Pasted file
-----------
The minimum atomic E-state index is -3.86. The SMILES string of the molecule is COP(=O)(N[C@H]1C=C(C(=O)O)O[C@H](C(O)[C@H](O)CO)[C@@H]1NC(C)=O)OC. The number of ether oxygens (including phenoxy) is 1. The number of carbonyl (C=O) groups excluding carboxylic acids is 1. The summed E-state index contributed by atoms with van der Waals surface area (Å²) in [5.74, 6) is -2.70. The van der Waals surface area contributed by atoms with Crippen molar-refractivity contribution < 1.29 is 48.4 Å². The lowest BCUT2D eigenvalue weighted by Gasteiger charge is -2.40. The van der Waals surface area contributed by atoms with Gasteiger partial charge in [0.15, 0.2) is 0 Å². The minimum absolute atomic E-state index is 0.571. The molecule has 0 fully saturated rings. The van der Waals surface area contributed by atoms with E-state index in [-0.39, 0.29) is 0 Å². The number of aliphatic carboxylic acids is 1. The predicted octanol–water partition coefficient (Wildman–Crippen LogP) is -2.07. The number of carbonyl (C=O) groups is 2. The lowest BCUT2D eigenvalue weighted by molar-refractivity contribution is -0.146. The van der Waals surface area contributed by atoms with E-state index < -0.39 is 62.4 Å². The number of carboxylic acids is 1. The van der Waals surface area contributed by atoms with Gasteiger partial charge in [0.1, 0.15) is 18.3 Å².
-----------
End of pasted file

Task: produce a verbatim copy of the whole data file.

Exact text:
The minimum atomic E-state index is -3.86. The SMILES string of the molecule is COP(=O)(N[C@H]1C=C(C(=O)O)O[C@H](C(O)[C@H](O)CO)[C@@H]1NC(C)=O)OC. The number of ether oxygens (including phenoxy) is 1. The number of carbonyl (C=O) groups excluding carboxylic acids is 1. The summed E-state index contributed by atoms with van der Waals surface area (Å²) in [5.74, 6) is -2.70. The van der Waals surface area contributed by atoms with Crippen molar-refractivity contribution < 1.29 is 48.4 Å². The lowest BCUT2D eigenvalue weighted by Gasteiger charge is -2.40. The van der Waals surface area contributed by atoms with Gasteiger partial charge in [0.15, 0.2) is 0 Å². The minimum absolute atomic E-state index is 0.571. The molecule has 0 fully saturated rings. The van der Waals surface area contributed by atoms with E-state index in [-0.39, 0.29) is 0 Å². The number of aliphatic carboxylic acids is 1. The predicted octanol–water partition coefficient (Wildman–Crippen LogP) is -2.07. The number of carbonyl (C=O) groups is 2. The lowest BCUT2D eigenvalue weighted by molar-refractivity contribution is -0.146. The van der Waals surface area contributed by atoms with E-state index < -0.39 is 62.4 Å². The number of carboxylic acids is 1. The van der Waals surface area contributed by atoms with Gasteiger partial charge in [0.1, 0.15) is 18.3 Å².